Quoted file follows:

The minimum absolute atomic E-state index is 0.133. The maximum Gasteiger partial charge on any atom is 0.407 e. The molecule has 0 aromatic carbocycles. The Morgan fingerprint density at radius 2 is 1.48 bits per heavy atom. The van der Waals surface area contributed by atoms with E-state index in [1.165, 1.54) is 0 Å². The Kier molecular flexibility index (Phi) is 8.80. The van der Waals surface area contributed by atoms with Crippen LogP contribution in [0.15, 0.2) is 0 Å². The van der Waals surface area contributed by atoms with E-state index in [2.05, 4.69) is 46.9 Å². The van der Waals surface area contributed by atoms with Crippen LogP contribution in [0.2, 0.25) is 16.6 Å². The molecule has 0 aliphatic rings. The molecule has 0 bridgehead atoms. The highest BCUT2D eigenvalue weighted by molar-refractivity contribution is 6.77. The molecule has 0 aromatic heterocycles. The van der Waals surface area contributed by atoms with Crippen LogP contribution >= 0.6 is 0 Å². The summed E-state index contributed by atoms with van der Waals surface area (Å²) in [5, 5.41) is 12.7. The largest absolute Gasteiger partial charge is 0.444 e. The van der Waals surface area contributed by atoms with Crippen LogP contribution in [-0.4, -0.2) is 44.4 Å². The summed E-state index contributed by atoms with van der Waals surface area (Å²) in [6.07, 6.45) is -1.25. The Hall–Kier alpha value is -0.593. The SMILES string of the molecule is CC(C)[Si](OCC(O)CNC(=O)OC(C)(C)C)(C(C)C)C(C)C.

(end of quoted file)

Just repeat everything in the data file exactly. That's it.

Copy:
The minimum absolute atomic E-state index is 0.133. The maximum Gasteiger partial charge on any atom is 0.407 e. The molecule has 0 aromatic carbocycles. The Morgan fingerprint density at radius 2 is 1.48 bits per heavy atom. The van der Waals surface area contributed by atoms with E-state index in [1.165, 1.54) is 0 Å². The Kier molecular flexibility index (Phi) is 8.80. The van der Waals surface area contributed by atoms with Crippen LogP contribution in [0.15, 0.2) is 0 Å². The van der Waals surface area contributed by atoms with E-state index in [2.05, 4.69) is 46.9 Å². The van der Waals surface area contributed by atoms with Crippen LogP contribution in [0.2, 0.25) is 16.6 Å². The molecule has 0 aliphatic rings. The molecule has 0 bridgehead atoms. The highest BCUT2D eigenvalue weighted by molar-refractivity contribution is 6.77. The molecule has 0 aromatic heterocycles. The van der Waals surface area contributed by atoms with Crippen LogP contribution >= 0.6 is 0 Å². The summed E-state index contributed by atoms with van der Waals surface area (Å²) in [5, 5.41) is 12.7. The largest absolute Gasteiger partial charge is 0.444 e. The van der Waals surface area contributed by atoms with Crippen LogP contribution in [-0.4, -0.2) is 44.4 Å². The summed E-state index contributed by atoms with van der Waals surface area (Å²) in [6.07, 6.45) is -1.25. The Hall–Kier alpha value is -0.593. The SMILES string of the molecule is CC(C)[Si](OCC(O)CNC(=O)OC(C)(C)C)(C(C)C)C(C)C.